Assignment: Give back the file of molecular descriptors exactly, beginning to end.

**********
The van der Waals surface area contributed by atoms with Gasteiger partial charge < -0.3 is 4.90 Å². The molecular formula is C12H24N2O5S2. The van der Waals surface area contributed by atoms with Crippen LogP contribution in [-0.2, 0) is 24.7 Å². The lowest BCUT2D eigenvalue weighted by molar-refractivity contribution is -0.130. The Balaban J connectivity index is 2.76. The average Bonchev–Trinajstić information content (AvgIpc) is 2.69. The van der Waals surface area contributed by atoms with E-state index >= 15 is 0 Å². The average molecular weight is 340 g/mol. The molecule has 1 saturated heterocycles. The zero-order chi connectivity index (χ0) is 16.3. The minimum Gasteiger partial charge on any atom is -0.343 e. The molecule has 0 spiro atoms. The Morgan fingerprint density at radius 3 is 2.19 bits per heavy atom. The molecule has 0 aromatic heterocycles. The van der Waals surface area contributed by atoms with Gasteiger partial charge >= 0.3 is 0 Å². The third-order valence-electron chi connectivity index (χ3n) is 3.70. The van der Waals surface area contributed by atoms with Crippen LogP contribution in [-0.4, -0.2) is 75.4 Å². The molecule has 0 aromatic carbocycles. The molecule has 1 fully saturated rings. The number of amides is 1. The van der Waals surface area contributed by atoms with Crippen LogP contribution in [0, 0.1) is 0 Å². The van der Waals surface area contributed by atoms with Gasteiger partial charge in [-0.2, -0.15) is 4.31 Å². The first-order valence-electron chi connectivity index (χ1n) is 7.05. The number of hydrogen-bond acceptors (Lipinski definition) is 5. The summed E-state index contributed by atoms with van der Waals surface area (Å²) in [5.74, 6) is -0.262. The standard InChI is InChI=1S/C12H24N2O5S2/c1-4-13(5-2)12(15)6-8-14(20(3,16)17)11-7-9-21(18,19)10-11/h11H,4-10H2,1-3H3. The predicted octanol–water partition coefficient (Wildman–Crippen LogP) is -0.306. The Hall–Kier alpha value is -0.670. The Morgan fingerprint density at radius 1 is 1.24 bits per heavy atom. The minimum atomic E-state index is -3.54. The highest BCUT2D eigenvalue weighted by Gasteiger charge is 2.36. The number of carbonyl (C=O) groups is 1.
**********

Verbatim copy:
The van der Waals surface area contributed by atoms with Gasteiger partial charge < -0.3 is 4.90 Å². The molecular formula is C12H24N2O5S2. The van der Waals surface area contributed by atoms with Crippen LogP contribution in [-0.2, 0) is 24.7 Å². The lowest BCUT2D eigenvalue weighted by molar-refractivity contribution is -0.130. The Balaban J connectivity index is 2.76. The average Bonchev–Trinajstić information content (AvgIpc) is 2.69. The van der Waals surface area contributed by atoms with E-state index >= 15 is 0 Å². The average molecular weight is 340 g/mol. The molecule has 1 saturated heterocycles. The zero-order chi connectivity index (χ0) is 16.3. The minimum Gasteiger partial charge on any atom is -0.343 e. The molecule has 0 spiro atoms. The Morgan fingerprint density at radius 3 is 2.19 bits per heavy atom. The molecule has 0 aromatic heterocycles. The van der Waals surface area contributed by atoms with Gasteiger partial charge >= 0.3 is 0 Å². The third-order valence-electron chi connectivity index (χ3n) is 3.70. The van der Waals surface area contributed by atoms with Crippen LogP contribution in [-0.4, -0.2) is 75.4 Å². The molecule has 0 aromatic carbocycles. The molecule has 1 fully saturated rings. The number of amides is 1. The van der Waals surface area contributed by atoms with Crippen LogP contribution in [0, 0.1) is 0 Å². The van der Waals surface area contributed by atoms with Gasteiger partial charge in [-0.2, -0.15) is 4.31 Å². The first-order valence-electron chi connectivity index (χ1n) is 7.05. The number of hydrogen-bond acceptors (Lipinski definition) is 5. The summed E-state index contributed by atoms with van der Waals surface area (Å²) in [5.74, 6) is -0.262. The standard InChI is InChI=1S/C12H24N2O5S2/c1-4-13(5-2)12(15)6-8-14(20(3,16)17)11-7-9-21(18,19)10-11/h11H,4-10H2,1-3H3. The predicted octanol–water partition coefficient (Wildman–Crippen LogP) is -0.306. The Hall–Kier alpha value is -0.670. The Morgan fingerprint density at radius 1 is 1.24 bits per heavy atom. The minimum atomic E-state index is -3.54. The highest BCUT2D eigenvalue weighted by Gasteiger charge is 2.36. The number of carbonyl (C=O) groups is 1.